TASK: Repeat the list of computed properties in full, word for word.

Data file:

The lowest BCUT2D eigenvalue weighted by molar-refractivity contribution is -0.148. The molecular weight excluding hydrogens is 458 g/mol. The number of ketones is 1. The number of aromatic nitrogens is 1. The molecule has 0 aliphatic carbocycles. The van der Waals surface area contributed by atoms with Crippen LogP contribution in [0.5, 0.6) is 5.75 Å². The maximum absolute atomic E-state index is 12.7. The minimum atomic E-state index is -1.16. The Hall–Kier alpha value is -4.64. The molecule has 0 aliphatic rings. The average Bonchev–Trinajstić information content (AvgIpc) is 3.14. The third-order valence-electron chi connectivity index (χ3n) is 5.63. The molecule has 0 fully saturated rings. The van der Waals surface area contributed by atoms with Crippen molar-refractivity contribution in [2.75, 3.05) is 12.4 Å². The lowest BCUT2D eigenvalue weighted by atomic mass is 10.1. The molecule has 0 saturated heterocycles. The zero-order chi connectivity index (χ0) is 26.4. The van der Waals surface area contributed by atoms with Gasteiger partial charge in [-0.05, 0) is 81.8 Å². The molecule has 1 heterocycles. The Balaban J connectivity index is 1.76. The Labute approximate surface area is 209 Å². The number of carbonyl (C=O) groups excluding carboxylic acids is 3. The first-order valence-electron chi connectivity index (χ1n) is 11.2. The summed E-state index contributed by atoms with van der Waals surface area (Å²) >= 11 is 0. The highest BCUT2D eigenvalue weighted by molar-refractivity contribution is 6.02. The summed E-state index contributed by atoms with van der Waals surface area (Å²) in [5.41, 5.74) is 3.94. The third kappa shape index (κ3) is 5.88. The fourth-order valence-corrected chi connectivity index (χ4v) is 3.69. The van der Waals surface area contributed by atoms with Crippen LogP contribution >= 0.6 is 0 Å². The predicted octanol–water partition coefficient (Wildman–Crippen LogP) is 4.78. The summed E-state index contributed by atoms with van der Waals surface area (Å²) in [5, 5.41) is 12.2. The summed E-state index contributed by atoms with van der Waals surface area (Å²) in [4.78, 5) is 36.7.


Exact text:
The lowest BCUT2D eigenvalue weighted by molar-refractivity contribution is -0.148. The molecular weight excluding hydrogens is 458 g/mol. The number of ketones is 1. The number of aromatic nitrogens is 1. The molecule has 0 aliphatic carbocycles. The van der Waals surface area contributed by atoms with Crippen LogP contribution in [0.5, 0.6) is 5.75 Å². The maximum absolute atomic E-state index is 12.7. The minimum atomic E-state index is -1.16. The Hall–Kier alpha value is -4.64. The molecule has 0 aliphatic rings. The average Bonchev–Trinajstić information content (AvgIpc) is 3.14. The third-order valence-electron chi connectivity index (χ3n) is 5.63. The molecule has 0 fully saturated rings. The van der Waals surface area contributed by atoms with Crippen molar-refractivity contribution in [2.75, 3.05) is 12.4 Å². The lowest BCUT2D eigenvalue weighted by atomic mass is 10.1. The molecule has 0 saturated heterocycles. The zero-order chi connectivity index (χ0) is 26.4. The van der Waals surface area contributed by atoms with Gasteiger partial charge in [-0.05, 0) is 81.8 Å². The molecule has 1 heterocycles. The Balaban J connectivity index is 1.76. The Labute approximate surface area is 209 Å². The number of carbonyl (C=O) groups excluding carboxylic acids is 3. The first-order valence-electron chi connectivity index (χ1n) is 11.2. The summed E-state index contributed by atoms with van der Waals surface area (Å²) >= 11 is 0. The highest BCUT2D eigenvalue weighted by molar-refractivity contribution is 6.02. The summed E-state index contributed by atoms with van der Waals surface area (Å²) in [5.41, 5.74) is 3.94. The third kappa shape index (κ3) is 5.88. The fourth-order valence-corrected chi connectivity index (χ4v) is 3.69. The van der Waals surface area contributed by atoms with Crippen LogP contribution >= 0.6 is 0 Å². The predicted octanol–water partition coefficient (Wildman–Crippen LogP) is 4.78. The summed E-state index contributed by atoms with van der Waals surface area (Å²) in [5, 5.41) is 12.2. The summed E-state index contributed by atoms with van der Waals surface area (Å²) in [4.78, 5) is 36.7.